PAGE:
Copying, Linking, Attributions, and Plagiarism
I have two related questions that I would like to see some discussion on:
Do we need to improve our Help Center’s text to remind people that they have to cite their sources by name?
UPDATE: I’m marking this first question completed as of 2014-07-08 04:38:38 ᴜᴛᴄ.
What should we do about postings that lack proper attribution?
- Leave a comment.
- Edit in the attribution if known.
- Delete the posting.
- Flag the posting. (and if so, as what?)
- Add a blue moderator note.
- Something else.
Edit: Apparently, ours is not the only site with these problems. Most of the issue mentioned there apply here, notably including this quote from that posting of Shoggoth’s:
Do not tolerate answers consisting primarily of text copied from other sources
[. . .]
We require that answers consist primarily of the words of their author, and that all quotes be clearly marked as such and attributed to their respective authors.
A bare link next to verbatim, copied-in text is not “attributed”, and answers that are just text copied from elsewhere provide no words from that author. If you read his posting referenced above, there are specific steps given as guidance.
In our Help Center’s section on “How to reference material written by others”, it reads in part:
When you find a useful resource that can help answer a question (from another site or in an answer on English Language & Usage Stack Exchange) make sure you do all of the following:
- Provide a link to the original page or answer
- Quote only the relevant portion
- Provide the name of the original author
According to Ernest Hemingway - Biographical on Nobelprize.org, Hemingway saw combat when he was a teenager. It says:
After the United States entered the First World War, he joined a volunteer ambulance unit in the Italian army. Serving at the front, he was wounded, was decorated by the Italian Government, and spent considerable time in hospitals ....
[other sources, quotes, explanations, etc. necessary to complete the answer]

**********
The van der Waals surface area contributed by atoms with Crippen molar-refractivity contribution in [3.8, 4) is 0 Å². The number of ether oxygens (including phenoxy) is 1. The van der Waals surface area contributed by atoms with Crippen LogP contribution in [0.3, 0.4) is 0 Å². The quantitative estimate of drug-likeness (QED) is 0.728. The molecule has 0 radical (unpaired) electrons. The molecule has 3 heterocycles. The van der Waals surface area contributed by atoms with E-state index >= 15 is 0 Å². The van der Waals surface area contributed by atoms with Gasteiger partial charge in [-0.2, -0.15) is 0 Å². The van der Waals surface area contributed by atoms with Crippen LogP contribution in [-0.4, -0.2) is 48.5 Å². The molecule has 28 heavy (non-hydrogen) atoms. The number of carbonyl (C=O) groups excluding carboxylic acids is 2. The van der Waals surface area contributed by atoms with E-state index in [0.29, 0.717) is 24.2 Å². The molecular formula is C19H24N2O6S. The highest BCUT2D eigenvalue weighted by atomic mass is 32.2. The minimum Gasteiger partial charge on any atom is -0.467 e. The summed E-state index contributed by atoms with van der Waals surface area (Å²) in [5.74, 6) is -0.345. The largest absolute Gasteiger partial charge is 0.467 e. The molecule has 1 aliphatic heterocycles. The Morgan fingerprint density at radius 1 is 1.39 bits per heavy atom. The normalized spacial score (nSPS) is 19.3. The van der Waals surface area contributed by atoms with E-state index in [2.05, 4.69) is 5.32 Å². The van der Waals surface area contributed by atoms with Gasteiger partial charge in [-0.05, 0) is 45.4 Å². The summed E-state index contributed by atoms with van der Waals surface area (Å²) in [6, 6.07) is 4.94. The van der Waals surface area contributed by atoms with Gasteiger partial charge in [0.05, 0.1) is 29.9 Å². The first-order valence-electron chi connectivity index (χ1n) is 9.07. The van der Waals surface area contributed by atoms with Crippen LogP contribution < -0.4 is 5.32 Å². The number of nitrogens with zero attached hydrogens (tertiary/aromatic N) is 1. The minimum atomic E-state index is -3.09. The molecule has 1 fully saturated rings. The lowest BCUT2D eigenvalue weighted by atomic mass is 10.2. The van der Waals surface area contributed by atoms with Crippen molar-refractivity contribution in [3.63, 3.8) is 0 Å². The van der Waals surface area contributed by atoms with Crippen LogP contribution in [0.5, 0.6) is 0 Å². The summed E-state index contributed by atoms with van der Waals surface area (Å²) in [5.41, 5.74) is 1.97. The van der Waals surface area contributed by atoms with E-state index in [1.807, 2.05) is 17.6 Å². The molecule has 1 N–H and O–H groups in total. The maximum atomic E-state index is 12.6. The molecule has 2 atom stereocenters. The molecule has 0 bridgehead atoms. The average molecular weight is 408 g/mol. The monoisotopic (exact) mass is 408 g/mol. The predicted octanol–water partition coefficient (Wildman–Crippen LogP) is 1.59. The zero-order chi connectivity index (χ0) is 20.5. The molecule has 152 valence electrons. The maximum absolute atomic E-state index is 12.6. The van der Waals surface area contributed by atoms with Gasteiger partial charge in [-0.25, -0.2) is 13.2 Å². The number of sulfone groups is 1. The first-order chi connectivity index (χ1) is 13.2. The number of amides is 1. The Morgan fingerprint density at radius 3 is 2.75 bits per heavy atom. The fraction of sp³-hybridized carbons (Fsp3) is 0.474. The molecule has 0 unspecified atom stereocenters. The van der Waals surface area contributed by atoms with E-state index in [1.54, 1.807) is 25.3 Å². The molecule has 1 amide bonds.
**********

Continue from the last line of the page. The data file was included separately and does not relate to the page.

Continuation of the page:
However, this is not happening. I believe that it should be happening, and I would like for the community to decide how to approach missing attributions.
This omission is especially noticeable in answers to questions tagged single-word-requests, where the answerer will copy in a dictionary definition without saying where they got the definition from. However, it occurs throughout our site.
Sometimes a link is given, and sometimes it is not. Now in some cases, one cannot provide a link because the source is from a printed book. In those cases, posters are a bit better with supplying the name of the work they are quoting.
However, in the case of links, posters are very bad at this. In some cases, it’s so bad that their would-be answer is nothing but a word that’s hyperlinked to some online resource. Link-only answers aren’t real answers.
But even when there is more, actual text copied out, a link by itself is not an attribution. It does not include in plain text the name of the work linked to. This is burdensome; how can one judge the authority of the cited source if there is no source given for the citation? There is a world of difference between:
- Citing formally curated resources like the OED, the American Heritage Dictionary, or even CGEL.
- Citing crowd-sourced resources like Wikipedia, Wiktionary, the Free Dictionary, Etymonline, or Urban Dictionary.
- Citing John Q. Public’s random private web page.
Even within each of those three types, there is obviously a hierarchy of “trustworthiness”, but if the source is not named, readers of the posting will not be aware of which one it is.
I would like to see the source named so that we can tell how good of a source it is. I believe that all citations, link or no link, need to provide the actual name of where the text has been copied from. That is what our Help Center says, but people are not doing it.
You should not have to punch through a link to find out how trustworthy the citation is, or even where it has come from. Telling people to “hover” won’t work not just because it is an undue burden, but also because it does not work on the mobile interface to SE.
The Good, the Bad, and the Ugly: Examples Galore
Edit: Some of the examples listed below as being in one of three buckets seem to have gotten unwittingly tossed into the wrong bucket. In particular, some posts were erroneously tossed in the “Ugly” bucket and do not deserve to be there. My apologies.
Here are examples of good, bad, and completely absent attributions:
The Good: examples of complete attributions: 1, 2, 3, 4, 5, 6, 7, 8, 9, 10, 11, 12, 13, 14, 15, 16, 17, 18, 19, 20.
The Bad: examples of links missing attributions: 1, 2, 3, 4, 5, 6, 7, 8, 9, 10, 11, 12, 13, 14, 15, 16, 17, 18, 19, 20, 21, 22, 23, 24, 25, 26, 27, 28, 29, 30, 31, 32, 33, 34, 35, 36, 37, 38, 39, 40, 41.
The Ugly: examples of completely unattributed copying (plagiarism): 1, 2, 3, 4, 5, 6, 7, 8, 9, 10, 11, 12, 13, 14, 15, 16, 17, 18, 19, 20, 21, 22, 23, 24,
25, 26, 27, 28.
post my answerthe site automatically removes the footnote.